Hyperion and the (Eventual) Hydrogen-Fueled Future (Maybe)
I want to believe.
I want to believe Hyperion can produce not only the XP-1 supercar by 2022 but the energy infrastructure necessary to fuel affordable, engaging-to-drive hydrogen-powered cars. The question, is, can they?
Aesthetically, the XP-1 is interesting, but it’s the purported stats that are compelling:
Zero emissions (of course)
5-minute refuel time
0-60mph in 2.2 seconds and 220mph top speed
Curb weight under 2275 pounds
That last statistic stokes my small-sportscar-driving enthusiasm. Zero emissions from a performance car that isn’t laden with ridiculously-heavy batteries and that I can refuel in five minutes? Yes please!
I first learned about the XP-1--and Hyperion--from Tom Voelk’s Driven YouTube channel, which features thorough, professionally-shot car reviews--many of which cover alternative-fuel vehicles--and automotive news. Voelk’s interviews with Hyperion CEO Angelo Kafantaris piqued my interest in hydrogen-fuel vehicles, the requisite infrastructure to power such vehicles, and what driving enthusiasts can expect from alternative-fuel cars in the future. Since I know next to nothing about this topic, I reached out to Voelk for his insights, and he graciously agreed to talk with me.
Is the XP-1 for real? The video montage is impressive, but it likely relies heavily on CGI, Voelk cautioned me. That said, Hyperion has announced they’re bringing 300 cars to production by 2022. Assuming they’re successful, the XP-1 can serve as a halo vehicle, much like the Tesla Roadster did years before the Model S made it to production.
So sure, Hyperion can and probably will produce the XP-1, but the main barrier to getting more hydrogen cars on the road is the lack of existing infrastructure. Right now, there are three hydrogen-fuel models currently available on the US market: the Toyota Mirai (the second generation of which will launch soon), the Honda Clarity, and the Hyundai Nexo. These three models, though, are available for sale or lease only in California. Why? Well, only California has hydrogen refueling stations currently. At the time I write this (August 2020), there are 41 stations across the state which can refuel hydrogen fuel-cell vehicles, almost all of which are located in the San Francisco Bay Area and greater Los Angeles regions.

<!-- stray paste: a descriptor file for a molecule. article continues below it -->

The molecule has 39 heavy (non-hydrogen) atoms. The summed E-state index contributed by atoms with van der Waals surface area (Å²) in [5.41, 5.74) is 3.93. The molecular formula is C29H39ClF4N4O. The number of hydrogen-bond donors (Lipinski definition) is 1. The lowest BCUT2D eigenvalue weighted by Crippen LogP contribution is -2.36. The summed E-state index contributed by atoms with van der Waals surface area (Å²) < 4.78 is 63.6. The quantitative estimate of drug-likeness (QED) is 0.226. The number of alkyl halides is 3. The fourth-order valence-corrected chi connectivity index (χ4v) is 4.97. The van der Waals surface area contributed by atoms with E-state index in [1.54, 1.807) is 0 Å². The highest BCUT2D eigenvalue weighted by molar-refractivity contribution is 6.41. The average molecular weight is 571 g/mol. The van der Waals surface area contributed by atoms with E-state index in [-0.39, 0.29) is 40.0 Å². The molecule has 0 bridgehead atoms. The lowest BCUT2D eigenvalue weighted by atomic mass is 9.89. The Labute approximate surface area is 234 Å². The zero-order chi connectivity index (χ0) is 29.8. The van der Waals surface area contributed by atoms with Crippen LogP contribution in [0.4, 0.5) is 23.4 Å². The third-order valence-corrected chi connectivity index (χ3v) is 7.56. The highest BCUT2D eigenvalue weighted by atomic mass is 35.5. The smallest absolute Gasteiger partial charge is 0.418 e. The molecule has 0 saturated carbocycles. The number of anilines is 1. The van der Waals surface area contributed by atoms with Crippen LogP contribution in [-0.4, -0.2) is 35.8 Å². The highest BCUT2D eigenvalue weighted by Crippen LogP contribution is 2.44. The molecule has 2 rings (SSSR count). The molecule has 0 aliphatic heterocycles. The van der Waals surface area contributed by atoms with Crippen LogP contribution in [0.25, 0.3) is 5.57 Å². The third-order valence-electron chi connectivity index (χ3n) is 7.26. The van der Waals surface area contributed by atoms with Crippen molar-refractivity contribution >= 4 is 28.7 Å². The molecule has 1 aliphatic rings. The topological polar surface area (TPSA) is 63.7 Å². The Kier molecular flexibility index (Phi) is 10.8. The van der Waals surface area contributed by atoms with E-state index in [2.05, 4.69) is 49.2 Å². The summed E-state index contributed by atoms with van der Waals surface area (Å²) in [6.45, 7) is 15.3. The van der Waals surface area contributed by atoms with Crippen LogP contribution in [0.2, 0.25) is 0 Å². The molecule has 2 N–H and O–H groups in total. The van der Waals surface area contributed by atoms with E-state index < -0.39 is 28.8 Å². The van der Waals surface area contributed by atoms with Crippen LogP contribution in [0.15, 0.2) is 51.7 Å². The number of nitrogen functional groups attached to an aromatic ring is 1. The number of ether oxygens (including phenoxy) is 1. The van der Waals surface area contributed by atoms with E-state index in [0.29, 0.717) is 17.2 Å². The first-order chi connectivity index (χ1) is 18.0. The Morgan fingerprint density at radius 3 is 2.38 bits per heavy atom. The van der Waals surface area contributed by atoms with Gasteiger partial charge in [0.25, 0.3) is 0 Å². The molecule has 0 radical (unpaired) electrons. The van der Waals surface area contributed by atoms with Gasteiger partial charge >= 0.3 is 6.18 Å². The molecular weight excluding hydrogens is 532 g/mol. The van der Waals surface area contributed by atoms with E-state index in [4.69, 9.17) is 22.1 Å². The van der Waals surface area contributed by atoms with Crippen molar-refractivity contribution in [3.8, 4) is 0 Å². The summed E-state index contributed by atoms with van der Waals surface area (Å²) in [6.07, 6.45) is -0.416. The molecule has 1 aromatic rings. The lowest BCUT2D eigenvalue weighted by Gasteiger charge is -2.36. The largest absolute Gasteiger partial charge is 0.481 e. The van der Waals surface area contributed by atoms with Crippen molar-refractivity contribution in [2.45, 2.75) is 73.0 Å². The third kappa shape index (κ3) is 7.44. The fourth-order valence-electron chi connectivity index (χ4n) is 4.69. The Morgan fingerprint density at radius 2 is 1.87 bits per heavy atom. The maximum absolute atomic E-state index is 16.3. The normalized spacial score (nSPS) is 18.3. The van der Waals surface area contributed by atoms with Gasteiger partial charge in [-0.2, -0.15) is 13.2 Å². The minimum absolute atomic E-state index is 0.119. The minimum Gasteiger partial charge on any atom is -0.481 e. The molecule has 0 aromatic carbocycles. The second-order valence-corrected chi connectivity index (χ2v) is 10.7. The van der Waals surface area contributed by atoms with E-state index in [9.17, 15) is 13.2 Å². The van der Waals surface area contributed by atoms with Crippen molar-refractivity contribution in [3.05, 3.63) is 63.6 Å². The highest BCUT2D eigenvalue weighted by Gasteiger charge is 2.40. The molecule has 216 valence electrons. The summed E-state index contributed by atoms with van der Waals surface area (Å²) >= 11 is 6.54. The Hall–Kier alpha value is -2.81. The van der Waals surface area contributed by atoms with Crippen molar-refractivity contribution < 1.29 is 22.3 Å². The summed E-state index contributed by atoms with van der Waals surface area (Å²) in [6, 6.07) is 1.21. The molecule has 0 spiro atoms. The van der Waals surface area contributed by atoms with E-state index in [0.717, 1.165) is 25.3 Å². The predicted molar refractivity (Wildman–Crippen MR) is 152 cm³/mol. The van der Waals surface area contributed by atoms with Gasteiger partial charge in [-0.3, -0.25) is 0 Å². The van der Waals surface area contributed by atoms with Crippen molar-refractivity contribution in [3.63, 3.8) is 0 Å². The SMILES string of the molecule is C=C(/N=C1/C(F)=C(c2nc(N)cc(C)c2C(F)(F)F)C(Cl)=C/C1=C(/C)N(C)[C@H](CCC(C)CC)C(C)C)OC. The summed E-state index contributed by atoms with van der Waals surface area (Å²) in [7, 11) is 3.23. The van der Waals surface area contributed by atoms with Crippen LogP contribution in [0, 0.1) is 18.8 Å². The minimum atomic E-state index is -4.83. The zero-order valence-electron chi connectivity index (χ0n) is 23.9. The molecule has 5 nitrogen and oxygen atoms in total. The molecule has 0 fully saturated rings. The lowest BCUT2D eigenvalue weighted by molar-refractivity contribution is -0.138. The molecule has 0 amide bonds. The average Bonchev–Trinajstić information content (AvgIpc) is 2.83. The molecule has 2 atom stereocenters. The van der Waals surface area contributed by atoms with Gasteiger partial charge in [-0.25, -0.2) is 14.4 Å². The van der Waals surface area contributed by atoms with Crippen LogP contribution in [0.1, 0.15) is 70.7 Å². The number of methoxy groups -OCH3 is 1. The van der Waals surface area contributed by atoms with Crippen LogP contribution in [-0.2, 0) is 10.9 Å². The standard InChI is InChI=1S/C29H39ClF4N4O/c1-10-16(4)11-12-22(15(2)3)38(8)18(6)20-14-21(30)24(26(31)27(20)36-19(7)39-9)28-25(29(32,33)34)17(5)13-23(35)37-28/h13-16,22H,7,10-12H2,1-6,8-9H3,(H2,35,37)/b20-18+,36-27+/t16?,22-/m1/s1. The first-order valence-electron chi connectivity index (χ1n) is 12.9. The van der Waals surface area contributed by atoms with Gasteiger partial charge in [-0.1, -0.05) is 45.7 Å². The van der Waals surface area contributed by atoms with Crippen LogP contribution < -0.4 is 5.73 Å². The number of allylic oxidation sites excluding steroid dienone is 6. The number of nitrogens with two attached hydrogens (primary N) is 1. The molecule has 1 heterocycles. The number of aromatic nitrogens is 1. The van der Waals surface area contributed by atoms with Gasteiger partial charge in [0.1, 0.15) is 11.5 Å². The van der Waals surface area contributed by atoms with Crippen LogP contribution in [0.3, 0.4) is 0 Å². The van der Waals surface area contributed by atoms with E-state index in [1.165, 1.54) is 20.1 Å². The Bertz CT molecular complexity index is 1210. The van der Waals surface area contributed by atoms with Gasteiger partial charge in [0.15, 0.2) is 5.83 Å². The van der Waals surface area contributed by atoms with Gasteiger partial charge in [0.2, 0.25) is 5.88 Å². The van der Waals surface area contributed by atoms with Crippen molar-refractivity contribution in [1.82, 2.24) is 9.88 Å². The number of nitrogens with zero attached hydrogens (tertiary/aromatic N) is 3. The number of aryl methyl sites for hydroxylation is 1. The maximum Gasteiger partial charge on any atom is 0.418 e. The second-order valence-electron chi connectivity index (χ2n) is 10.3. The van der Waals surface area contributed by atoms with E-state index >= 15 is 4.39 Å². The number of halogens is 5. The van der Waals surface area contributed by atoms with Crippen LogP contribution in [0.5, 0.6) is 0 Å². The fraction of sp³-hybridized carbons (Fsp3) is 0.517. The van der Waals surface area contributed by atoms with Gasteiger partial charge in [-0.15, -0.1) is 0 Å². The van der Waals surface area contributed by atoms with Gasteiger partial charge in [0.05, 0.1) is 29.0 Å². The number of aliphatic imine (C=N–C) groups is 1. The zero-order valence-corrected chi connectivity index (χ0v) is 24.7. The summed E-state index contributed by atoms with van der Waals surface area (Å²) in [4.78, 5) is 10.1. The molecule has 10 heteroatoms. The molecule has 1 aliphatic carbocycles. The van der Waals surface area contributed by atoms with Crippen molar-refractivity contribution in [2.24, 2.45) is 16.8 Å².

If I, a San Francisco resident, wanted to purchase or lease a hydrogen-powered car, then, I’d be in luck. But as much as I like the idea of driving a hydrogen-fueled car, my driveable world would shrink considerably: (a) I couldn’t realistically travel outside the state and (b) even within California, there aren’t any stations (existing or planned) further north than Truckee . And though 41 stations represent a great start for developing a scaleable hydrogen-fuel infrastructure, they also represent only .004% of the total gas stations across California.
Transporting hydrogen isn’t easy, which makes expanding a fueling network all the more challenging. Trucks can’t legally transport hydrogen through tunnels, Voelk informed me. Until such regulations change--or until enough hydrogen-capturing plants are in place across a wide region--it’s difficult to envision a Tesla-supercharger-style network taking root anytime soon.
Nevertheless, Voelk expressed some optimism about the potential for a hydrogen-fueled future. Hyperion, after all, considers itself an energy company that happens to be designing a car. Though the Hyperion site lacks specifics, in Voelk’s interview, Kafantaris does address the company’s approach. Since one can store hydrogen, it’s theoretically a great way to capture, store, and use excess energy generated by solar, wind, nuclear, hydro, and other sources. Couple that with capturing hydrogen via steam methane reforming and you’ve got a diverse array of sources for hydrogen. Even poop is a promising resource; Orange County’s Sanitation District Fountain Valley waste facility captures hydrogen from sewage.
Safety & Environmental Impact